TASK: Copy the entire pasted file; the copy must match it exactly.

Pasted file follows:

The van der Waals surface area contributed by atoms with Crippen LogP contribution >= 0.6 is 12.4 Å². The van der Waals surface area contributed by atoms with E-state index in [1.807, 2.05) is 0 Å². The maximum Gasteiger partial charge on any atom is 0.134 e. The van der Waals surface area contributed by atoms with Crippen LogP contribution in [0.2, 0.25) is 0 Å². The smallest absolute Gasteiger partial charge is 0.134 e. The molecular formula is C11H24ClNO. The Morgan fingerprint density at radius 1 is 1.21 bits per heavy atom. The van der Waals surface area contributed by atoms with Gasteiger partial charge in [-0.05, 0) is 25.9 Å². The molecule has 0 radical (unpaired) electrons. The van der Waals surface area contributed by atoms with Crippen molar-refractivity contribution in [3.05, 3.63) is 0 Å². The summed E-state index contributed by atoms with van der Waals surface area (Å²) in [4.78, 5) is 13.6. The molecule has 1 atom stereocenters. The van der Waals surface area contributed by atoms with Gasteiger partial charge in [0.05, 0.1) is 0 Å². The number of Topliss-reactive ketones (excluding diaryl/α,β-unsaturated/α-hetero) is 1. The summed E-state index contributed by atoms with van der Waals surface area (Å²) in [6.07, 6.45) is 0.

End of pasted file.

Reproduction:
The van der Waals surface area contributed by atoms with Crippen LogP contribution >= 0.6 is 12.4 Å². The van der Waals surface area contributed by atoms with E-state index in [1.807, 2.05) is 0 Å². The maximum Gasteiger partial charge on any atom is 0.134 e. The van der Waals surface area contributed by atoms with Crippen LogP contribution in [0.2, 0.25) is 0 Å². The smallest absolute Gasteiger partial charge is 0.134 e. The molecular formula is C11H24ClNO. The Morgan fingerprint density at radius 1 is 1.21 bits per heavy atom. The van der Waals surface area contributed by atoms with Gasteiger partial charge in [-0.05, 0) is 25.9 Å². The molecule has 0 radical (unpaired) electrons. The van der Waals surface area contributed by atoms with Crippen molar-refractivity contribution in [3.05, 3.63) is 0 Å². The summed E-state index contributed by atoms with van der Waals surface area (Å²) in [4.78, 5) is 13.6. The molecule has 1 atom stereocenters. The van der Waals surface area contributed by atoms with Gasteiger partial charge in [0.05, 0.1) is 0 Å². The number of Topliss-reactive ketones (excluding diaryl/α,β-unsaturated/α-hetero) is 1. The summed E-state index contributed by atoms with van der Waals surface area (Å²) in [6.07, 6.45) is 0.